Sunday, December 23, 2007

CANCION DE CUNA (Los Piojos)




Quiero que te duermas como un sol
Que se acuesta en un campo de trigo
Tengo aquí en mi pecho un corazón
Igualito al hueco de tu ombligo
Sabes quien temblaba, cuando ibas a nacer
Sabes que pensé, que por ahí no ibas a poder
Sabes quien te puso en el pecho de mama, oh

Debe ser que me pediste un día una canción
Que fuera del corazón, ahí te va
Vamos a correr un rato que hay tiempo nomás
Hay tiempo nomás, todo el tiempo
Nunca nadie me dio tanta luz
Para nadie fui tan importante
Nunca quise ver tan lejos al dolor
Con verte crecer tengo bastante
Dientes asomando y dibujos en la piel
Todas las mañanas mi motor vos encendes
Mil relojes no marcan las horas como vos, oh

Vamos a besar la nieve y vamos a volar
Vamos a besar, este cielo
Nada, nada nunca nada nos va a separar
Somos una llama en el invierno

Le pedí al señor que me diera un amor
Nunca pensé seria tan profundo

Saturday, December 01, 2007

André Gorz, Lettre à D. Histoire d’un Amour

I took a photo of you, from behind: you are walking with your feet in the water on the beach of La Jolla. You are 52. You are amazing. It’s one of the images of you that I like best.

I looked at that photo for a long while after we got back home, when you told me you wondered if you didn’t have some sort of cancer. You’d already wondered that before we left for the United States but hadn’t wanted to say anything to me. Why not? ‘If I have to die, I wanted to see California beforehand,’ you told me calmly.

Your endometrial cancer hadn’t been picked up in your annual checkup. Once the diagnosis was made and the date of the operation set, we went to spend a week in the house you’d designed. I carved your name in the stone with a chisel. That house was magic. All the spaces had a trapezoidal shape. The bedroom windows looked out over the treetops.

The first night, we didn’t sleep. We were both listening to each other breathing. Then a nightingale started singing and a second one, further away, started answering. We said very little to each other. I spent the day digging and looked up from time to time at the bedroom window. You were standing there, motionless, staring into the distance. I am sure you were practising taming death in order to fight it without fear. You were so beautiful and so determined in your silence that I couldn’t imagine you giving up living.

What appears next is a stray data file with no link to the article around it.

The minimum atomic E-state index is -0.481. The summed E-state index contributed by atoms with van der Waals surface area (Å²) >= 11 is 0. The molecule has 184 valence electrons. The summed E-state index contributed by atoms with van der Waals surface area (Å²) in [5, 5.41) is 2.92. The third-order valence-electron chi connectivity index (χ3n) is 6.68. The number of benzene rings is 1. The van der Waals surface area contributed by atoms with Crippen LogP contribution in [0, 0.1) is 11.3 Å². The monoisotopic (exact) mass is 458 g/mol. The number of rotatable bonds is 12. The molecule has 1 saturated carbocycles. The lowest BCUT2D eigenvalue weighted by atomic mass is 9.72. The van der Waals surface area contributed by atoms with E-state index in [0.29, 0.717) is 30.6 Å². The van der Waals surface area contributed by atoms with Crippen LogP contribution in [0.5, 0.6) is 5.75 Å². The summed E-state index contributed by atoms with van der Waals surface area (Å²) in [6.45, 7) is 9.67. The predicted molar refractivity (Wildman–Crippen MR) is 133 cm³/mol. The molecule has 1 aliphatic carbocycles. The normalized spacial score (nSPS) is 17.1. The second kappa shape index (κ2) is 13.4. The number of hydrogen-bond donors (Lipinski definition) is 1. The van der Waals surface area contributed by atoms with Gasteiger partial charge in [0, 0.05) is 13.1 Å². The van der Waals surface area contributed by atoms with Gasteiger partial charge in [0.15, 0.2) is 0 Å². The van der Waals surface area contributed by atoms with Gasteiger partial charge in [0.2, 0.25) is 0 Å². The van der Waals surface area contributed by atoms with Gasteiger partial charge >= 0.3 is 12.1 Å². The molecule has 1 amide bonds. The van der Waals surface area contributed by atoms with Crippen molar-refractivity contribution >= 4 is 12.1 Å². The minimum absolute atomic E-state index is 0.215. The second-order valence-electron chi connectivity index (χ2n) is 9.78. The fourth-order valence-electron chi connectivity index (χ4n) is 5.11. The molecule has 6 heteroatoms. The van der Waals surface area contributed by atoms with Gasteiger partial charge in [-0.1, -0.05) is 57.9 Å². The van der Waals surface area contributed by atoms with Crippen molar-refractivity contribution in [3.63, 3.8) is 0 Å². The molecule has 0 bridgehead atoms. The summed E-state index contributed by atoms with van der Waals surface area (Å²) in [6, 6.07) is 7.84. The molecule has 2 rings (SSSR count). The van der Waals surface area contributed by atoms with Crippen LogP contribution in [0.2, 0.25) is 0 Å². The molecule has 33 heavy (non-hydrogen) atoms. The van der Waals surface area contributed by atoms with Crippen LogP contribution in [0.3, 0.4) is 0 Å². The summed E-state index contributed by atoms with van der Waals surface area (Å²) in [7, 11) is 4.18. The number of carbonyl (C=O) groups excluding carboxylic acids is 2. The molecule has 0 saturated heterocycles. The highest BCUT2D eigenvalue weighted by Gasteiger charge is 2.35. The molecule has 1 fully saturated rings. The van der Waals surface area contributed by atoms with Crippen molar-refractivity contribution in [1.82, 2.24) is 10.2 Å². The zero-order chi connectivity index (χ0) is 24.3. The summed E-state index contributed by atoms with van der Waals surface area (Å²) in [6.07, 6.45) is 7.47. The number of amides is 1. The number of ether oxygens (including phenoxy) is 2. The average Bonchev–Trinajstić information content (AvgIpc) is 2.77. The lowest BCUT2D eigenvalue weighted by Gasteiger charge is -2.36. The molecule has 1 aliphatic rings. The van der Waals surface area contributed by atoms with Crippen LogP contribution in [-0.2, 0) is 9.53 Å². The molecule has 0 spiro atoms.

I took time off from Le Nouvel Observateur and shared your room at the clinic. The first night, through the open window, I heard all of Schubert’s Ninth Symphony. It is etched in me, every note. I remember every moment spent at the clinic. Pierre, our doctor friend from the CNRS (Centre National de la Recherche Scientifique), who came to hear your latest news every morning, said to me: ‘You are going through moments of exceptional intensity. You’ll remember this always.’ I wanted to know what chances the oncol-ogist gave you of surviving five years. Pierre brought me the answer: ‘50-50.’

When you came out of the clinic we went back to our house. Your spirit thrilled me and reassured me. You’d escaped death and life took on a new meaning and a new value. A friend immediately understood this when you saw him at a party. He stared into your eyes for a long time and he said to you: ‘You’ve seen the other side.’ I don’t know how you responded or what else you said. But these are the words he said to me, straight afterwards: ‘Those eyes! Now I understand what she means to you.’

You had seen ‘the other side’; you’d come back from the land no one comes back from. This changed your perspective. We made the same resolution without consulting each other. An English Romantic once summed it up in a sentence: ‘There is no wealth but life.’

During the months you were convalescing, I decided to take my retirement at 60. I started counting the weeks till I could pack up. I took pleasure in cooking, in tracking down organic produce that would help you get your strength back, in ordering the specially tailored medications that a homeopath had recommended you take.

Ecology became a way of life and a daily practice without ceasing to imply the requirement of a completely different civilisation. I’d reached the age where you ask yourself what you’ve done with your life, what you would like to have done with it. I had the impression of not having lived my life, of having always observed it at a distance, of having developed only one side of myself and being poor as a person. You were, and always had been, richer than I was. You’d blossomed and grown in every dimension. You were at home in your life; whereas I’d always been in a hurry to move on to the next task, as though our life would only really begin later.

I asked myself what was the inessential that I needed to give up in order to concentrate on the essential. I told myself that, to grasp the reach of the upheavals that were looming in every domain, there had to be more space and time for reflection than the full-time exercise of my profession as a journalist allowed.